Cashing in on Good Habits

Four tried and true habits for creating money mastery

By Amy Persyn

Not all habits are bad. When it comes to financial wellness, having responsible money management habits can help you achieve your goals and have a brighter financial future. These four habits help you manage your savings and spending to make the most of your money.

Stop acting on impulses.
Some of us love to live for the day. Some of us find comfort in minimizing our risks and planning our moves calculatingly. This can also apply to money. When it comes to individual buying behaviors, acting on impulses can be a challenge for realizing financial health. That’s where creating a habit around how you evaluate impulse buys comes into play.

HABIT: Set a threshold for an unplanned buy. The threshold can vary depending on your budget. For me, my rule is that if there is something that I didn’t plan for, and it is over $200, I require myself to take a focused look at it. I think about it to be certain that this larger purchase is more than just a whim. I have a variety of factors I consider to ensure a purchase is worth the swipe of my card: Is it useful? Does it add value? Will I need to pull funds or use credit to make this purchase?

If you are still unsure about the purchase, wait it out. Sleep on it and make sure it is in fact in line with your goals. You can also try asking yourself if you need it or want it. If you still wish to purchase after that, test yourself by asking if you need it NOW. If you won’t use it within the next week, don’t buy it.

Remember: Little purchases (at several stores) and adding recommended items to your online cart can add up to budget busters. A little bit here and there can take you away from your goals and bring little to no value to your life. Why stay in debt or forgo the good things in life over the dollar bin by the check-out? Cashing in on Good Habits Four tried and true habits for creating money mastery By Amy Persyn

Use credit cards to take advantage of perks – but don’t let them get the best of you!
For some people, having a credit card might make you feel like you have a higher spending budget. This is something many Americans struggle with, especially when they’re younger.

HABIT: When you use your credit card, make a transfer of the amount from your checking account right to the card. Don’t wait – do it when you get home, or make the transfer directly using your mobile app. You don’t want to forget or justify letting the balance go because your checking account looks better than it should.

Why use a credit card instead of just paying from your account? There can be perks to using your card. Perhaps you can earn a reward for swiping, or earn cashback. Cashback can be a great way to pad a savings account, or you can rack up your rewards to use the perks to fund purchases, trips, and more. Using your credit card can be a way to take advantage of smart money management skills and prop up your credit score!

Plan for the unexpected influx.
As a kid, the board game LIFE was a favorite of mine. As in the game, sometimes the windfall of unexpected cash comes our way. It’s helpful to have a healthy habit for when extra cash finds its way to us. No, I’m not talking about winning the Powerball, but rather those occasions when you receive a lump sum of money that isn’t accounted for in your monthly budget. This could be a tax refund, a rebate on a purchase, a jackpot win at your bowling league, or a bonus at work.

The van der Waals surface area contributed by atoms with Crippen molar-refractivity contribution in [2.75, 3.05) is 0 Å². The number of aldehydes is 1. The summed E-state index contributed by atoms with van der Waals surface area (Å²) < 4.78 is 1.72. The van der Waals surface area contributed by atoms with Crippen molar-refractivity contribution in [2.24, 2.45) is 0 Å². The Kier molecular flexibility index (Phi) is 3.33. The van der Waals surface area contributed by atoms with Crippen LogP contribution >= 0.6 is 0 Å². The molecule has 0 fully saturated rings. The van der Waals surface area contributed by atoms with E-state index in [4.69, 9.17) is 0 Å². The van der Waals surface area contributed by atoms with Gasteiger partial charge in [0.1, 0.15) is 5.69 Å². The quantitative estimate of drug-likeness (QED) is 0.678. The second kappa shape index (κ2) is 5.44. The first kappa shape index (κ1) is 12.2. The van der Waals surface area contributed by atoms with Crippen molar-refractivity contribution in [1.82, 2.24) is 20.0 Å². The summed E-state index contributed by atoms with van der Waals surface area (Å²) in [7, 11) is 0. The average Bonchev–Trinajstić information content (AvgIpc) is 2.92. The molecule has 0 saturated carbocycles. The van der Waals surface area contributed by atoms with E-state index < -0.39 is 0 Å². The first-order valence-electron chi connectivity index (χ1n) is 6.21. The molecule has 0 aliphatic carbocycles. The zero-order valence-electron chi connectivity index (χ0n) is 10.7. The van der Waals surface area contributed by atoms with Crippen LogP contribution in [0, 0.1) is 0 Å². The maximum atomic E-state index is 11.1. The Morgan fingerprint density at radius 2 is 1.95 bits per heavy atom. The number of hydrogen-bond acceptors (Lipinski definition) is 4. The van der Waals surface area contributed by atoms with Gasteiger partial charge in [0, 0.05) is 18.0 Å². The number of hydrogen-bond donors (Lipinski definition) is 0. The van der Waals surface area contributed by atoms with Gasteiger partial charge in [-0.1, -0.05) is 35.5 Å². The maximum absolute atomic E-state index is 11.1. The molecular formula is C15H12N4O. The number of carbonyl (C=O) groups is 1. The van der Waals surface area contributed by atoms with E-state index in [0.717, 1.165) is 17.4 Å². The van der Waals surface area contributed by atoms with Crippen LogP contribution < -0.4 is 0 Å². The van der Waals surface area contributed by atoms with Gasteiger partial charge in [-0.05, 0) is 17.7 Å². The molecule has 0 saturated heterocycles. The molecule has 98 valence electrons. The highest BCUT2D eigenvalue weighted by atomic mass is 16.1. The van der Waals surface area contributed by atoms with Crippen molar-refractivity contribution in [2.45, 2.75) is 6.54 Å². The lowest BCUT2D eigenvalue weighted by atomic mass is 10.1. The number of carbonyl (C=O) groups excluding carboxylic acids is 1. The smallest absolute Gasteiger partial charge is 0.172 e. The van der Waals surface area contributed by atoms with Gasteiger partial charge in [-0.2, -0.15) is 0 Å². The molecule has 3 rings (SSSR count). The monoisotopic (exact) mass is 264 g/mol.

HABIT: Whatever the source of the windfall, commit to saving no less than half of that amount instead of allowing your “wanting” tendencies to take over. Many people tend to look at this scenario as a freebie and spend the whole sum, but ideally, you will save more than half. The idea is to save in any way that is right for your goals but, If you have enough set aside in emergency savings, put that amount toward a long-term goal like a vacation or a big purchase you are planning. If you are a really savvy saver and have more than enough and have more than enough saved for an emergency, dd the funds to a less liquid option so that money can grow over time. What about the other 50%? If you have any debt, use the money toward paying down a balance. Making an extra mortgage payment never hurts!

Set it and forget it!
Technology has come a long way and these days, many banks offer accounts and online tools which allow you to set up automated ways for you to save money. I have accounts set up for different purposes such as vacation, childcare, and emergency. Some accounts are connected to my primary checking account with transfers scheduled with each paycheck. Doing this gives me a clear picture of my checking account’s available balance to pay bills and use for fun. I even have accounts set up outside of my primary bank to transfer a portion of my payroll for investing on a small scale outside my company plan.

HABIT: Force the habit and let the system do it for you! It’s not how much you save, but the ease of saving with a “Set it and forget it” strategy. Setting up auto-transfers for your money allows you to minimize the risk of not putting some aside and you learn to live off of what you have remaining after saving for your goals.

Amy PersynAmy Persyn is a lifelong Macomb County Resident. She is passionate about connecting families and entrepreneurs with information that can help them become empowered and financially literate. 

Sign up for our email newsletters

Share This

Share this post with your friends!